An early criminal case involving six villagers, all surnamed Ye, who joined an environmental non-profit organization, did not garner the attention it deserves. The leading members were sentenced in 2010 to 6-18 years’ imprisonment for multiple violent offenses, including organizing/leading an organization of a gangland nature. The case took place in Guangdong’s Huangshawei Township, not far from another township well-known for ceramics, where a clay quarry began operation in 2008. Southern Farmer’s Daily reported that half of the quarry sites were illegal and over 300 haul trucks without mechanical covers passed through Huangshawei Township every day, causing both safety hazards and considerable dust pollution. As government officials refused to take measures to protect the villagers, the villagers set up The Huangshawei Education Foundation in July 2009 to defend their environmental rights. The foundation used its funds to provide subsidies to affected villagers and hired armed road guards to intercept haul trucks. Within two months of its founding, the foundation successfully pressed the local government and quarry operation for compensation over pollution. In October 2009, a verbal argument turned into a group brawl after the foundation members intercepted a haul trucker who refused to use a mechanical cover. The foundation was then labelled a “gangland” organization and the compensation it had received from the government was cited as evidence of extortion. In 2017, a Chinese government response provided to Dui Hua confirmed that one of the foundation members, Ye Bailian (叶百练), received three sentence reductions, 32 months in total, between 2013 and 2017. Ye is now scheduled for release on May 6, 2025.
According to Southern Farmer’s Daily, similar environmental rights groups had emerged in four nearby villages after The Huangshawei Foundation was founded in 2009. While it is unclear whether they all suffered the same fate, the fact that all of them targeted the same clay mining operations reflected a growing trend in grassroots environmental consciousness. Over the two decades since 1994, there was an exponential growth in ENGOs nationwide. The number had grown from just nine in 1994 to 8,000 in 2017, according to Gulf News, citing the French Embassy in Beijing. ENGOs were said to have enjoyed an unusual degree of freedom – many, in fact, were co-funded by local governments to evaluate the environmental impact of factories and even to critique public policy.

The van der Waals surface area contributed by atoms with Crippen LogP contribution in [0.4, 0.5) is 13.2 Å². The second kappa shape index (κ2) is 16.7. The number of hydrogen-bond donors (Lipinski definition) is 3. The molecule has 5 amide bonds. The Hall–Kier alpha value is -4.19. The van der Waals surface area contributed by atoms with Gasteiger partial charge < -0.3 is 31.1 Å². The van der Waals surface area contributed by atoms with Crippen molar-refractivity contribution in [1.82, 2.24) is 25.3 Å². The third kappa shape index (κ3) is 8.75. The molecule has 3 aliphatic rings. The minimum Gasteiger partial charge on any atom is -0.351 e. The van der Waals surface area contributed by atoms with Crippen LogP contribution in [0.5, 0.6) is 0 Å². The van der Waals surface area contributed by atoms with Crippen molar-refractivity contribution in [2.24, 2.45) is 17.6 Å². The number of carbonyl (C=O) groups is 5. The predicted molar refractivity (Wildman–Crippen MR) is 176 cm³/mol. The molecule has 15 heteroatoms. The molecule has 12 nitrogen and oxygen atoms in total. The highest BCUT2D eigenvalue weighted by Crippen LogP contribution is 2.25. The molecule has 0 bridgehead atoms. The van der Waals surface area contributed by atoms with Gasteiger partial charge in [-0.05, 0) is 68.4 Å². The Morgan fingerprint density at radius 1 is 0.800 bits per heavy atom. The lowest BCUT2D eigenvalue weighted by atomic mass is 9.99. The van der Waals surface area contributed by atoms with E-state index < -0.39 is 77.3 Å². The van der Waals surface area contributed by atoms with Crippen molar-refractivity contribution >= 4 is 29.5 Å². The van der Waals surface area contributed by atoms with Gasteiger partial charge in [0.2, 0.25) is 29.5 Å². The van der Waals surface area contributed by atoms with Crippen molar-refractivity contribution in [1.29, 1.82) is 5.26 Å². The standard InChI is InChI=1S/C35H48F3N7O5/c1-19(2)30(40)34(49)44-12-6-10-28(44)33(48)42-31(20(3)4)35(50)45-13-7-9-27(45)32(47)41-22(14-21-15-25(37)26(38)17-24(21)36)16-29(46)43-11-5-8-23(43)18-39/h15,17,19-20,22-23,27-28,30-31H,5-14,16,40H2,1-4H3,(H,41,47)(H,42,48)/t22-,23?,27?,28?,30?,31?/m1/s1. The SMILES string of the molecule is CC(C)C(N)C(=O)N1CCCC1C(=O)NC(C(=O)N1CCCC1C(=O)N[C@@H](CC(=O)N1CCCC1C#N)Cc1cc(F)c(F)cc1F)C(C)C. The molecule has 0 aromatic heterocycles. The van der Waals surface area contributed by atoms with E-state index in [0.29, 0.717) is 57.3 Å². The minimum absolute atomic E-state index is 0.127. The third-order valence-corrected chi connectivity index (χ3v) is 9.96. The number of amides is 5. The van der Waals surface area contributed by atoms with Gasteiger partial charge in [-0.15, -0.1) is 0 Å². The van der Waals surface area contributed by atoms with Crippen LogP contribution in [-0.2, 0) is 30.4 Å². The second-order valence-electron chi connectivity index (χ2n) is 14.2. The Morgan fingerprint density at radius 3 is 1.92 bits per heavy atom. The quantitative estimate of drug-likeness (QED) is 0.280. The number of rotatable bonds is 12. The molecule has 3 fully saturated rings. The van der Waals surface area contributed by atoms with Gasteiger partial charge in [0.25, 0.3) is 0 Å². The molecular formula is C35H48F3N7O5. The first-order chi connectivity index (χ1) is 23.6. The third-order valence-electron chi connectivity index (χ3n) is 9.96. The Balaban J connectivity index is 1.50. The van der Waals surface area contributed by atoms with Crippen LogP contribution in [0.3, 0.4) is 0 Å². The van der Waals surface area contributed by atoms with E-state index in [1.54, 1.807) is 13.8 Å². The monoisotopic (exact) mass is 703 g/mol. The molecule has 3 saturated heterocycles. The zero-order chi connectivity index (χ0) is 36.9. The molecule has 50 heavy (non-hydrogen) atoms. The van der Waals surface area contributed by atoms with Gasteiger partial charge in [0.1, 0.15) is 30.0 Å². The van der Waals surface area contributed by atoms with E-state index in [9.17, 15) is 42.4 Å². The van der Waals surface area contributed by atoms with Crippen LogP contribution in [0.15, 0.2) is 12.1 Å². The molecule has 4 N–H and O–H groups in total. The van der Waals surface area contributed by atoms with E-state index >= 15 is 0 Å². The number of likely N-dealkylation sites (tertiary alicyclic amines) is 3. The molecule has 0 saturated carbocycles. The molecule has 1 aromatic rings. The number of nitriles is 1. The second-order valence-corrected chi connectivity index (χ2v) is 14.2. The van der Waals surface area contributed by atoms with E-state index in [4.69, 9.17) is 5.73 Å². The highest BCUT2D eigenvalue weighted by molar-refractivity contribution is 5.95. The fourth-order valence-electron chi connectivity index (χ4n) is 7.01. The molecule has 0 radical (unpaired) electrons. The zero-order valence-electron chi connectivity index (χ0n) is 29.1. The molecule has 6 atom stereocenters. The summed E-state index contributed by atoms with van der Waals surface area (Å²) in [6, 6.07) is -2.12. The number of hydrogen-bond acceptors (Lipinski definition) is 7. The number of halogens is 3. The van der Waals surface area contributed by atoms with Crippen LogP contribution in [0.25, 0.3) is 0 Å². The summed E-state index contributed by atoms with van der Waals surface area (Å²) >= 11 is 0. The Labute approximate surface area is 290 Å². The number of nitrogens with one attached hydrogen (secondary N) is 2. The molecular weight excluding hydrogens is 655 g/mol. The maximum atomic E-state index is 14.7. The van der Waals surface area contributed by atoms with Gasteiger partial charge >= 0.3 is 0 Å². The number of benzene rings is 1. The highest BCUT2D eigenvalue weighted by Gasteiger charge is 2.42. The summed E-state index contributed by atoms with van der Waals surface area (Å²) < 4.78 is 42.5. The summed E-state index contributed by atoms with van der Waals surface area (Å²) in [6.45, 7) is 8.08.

Nonetheless, Xi has tightened his grip on environmental activism, particularly since the Foreign NGO Law came into effect in 2017. The law requires all foreign NGOs to abide by strict requirements related to funding sources and registration procedures, which has sharply limited their ability to support or collaborate with Chinese NGOs, including ENGOs…
In Part I of this featured research, Dui Hua analysed a decade of environmental activism, both mass protests and individual actions, and the price paid by those trying to protect the environment.
In case you missed it: June 27, 2019: Annual Report 2018 A summary of The Dui Hua Foundation’s activities and achievements for 2018.
JOHN KAMM REMEMBERS
John Kamm Remembers is a feature that explores Kamm’s human rights advocacy prior to and since Dui Hua’s establishment in 1999.
A Teaching Prison
I flew to Beijing from Hong Kong on February 26, 2003 to make final preparations for a visit to Lhasa to see Ngawang Sangdrol, a young Tibetan nun who had been incarcerated in Drapchi Prison as a counterrevolutionary. I was the guest of the Ministry of Justice, but the visit to Lhasa had also been approved by senior leaders of the State Council, including the Minister of Foreign Affairs, and the Communist Party.
Before going to Lhasa to meet Ngawang Sangdrol, I was invited to tour a Chinese prison in the vicinity of Beijing, Yancheng Prison in Yanjiao Township, Hebei Province, about an hour’s drive from Beijing. The visit was to take place on February 27, a cold and dreary day. I was picked up at my hotel at 9 AM, arriving at the prison before 10 AM. The visit lasted two hours.
Yancheng Prison is the only prison in China under the direct control of the Ministry of Justice. All other prisons in China are under the control of provincial prison bureaus, with the exception of Qincheng Prison in Beijing, which is under the control of the Ministry of Public Security. Yancheng was opened in October 2002, less than six months before my visit. I was told that I was the second foreigner to visit the prison. The first foreign visitor was the Minister of Justice of Zimbabwe. I thanked the Vice Minister of Justice who accompanied me on the visit for this high honor.
A High Honor
At the time of my visit, the first phase of construction had been completed and the first batch of 100 prisoners had been admitted. Eventually, 1,000 prisoners would be housed in the half-square-kilometer facility until the second phase of construction was completed at the end of 2004, at which time the facility would house 1,600 prisoners.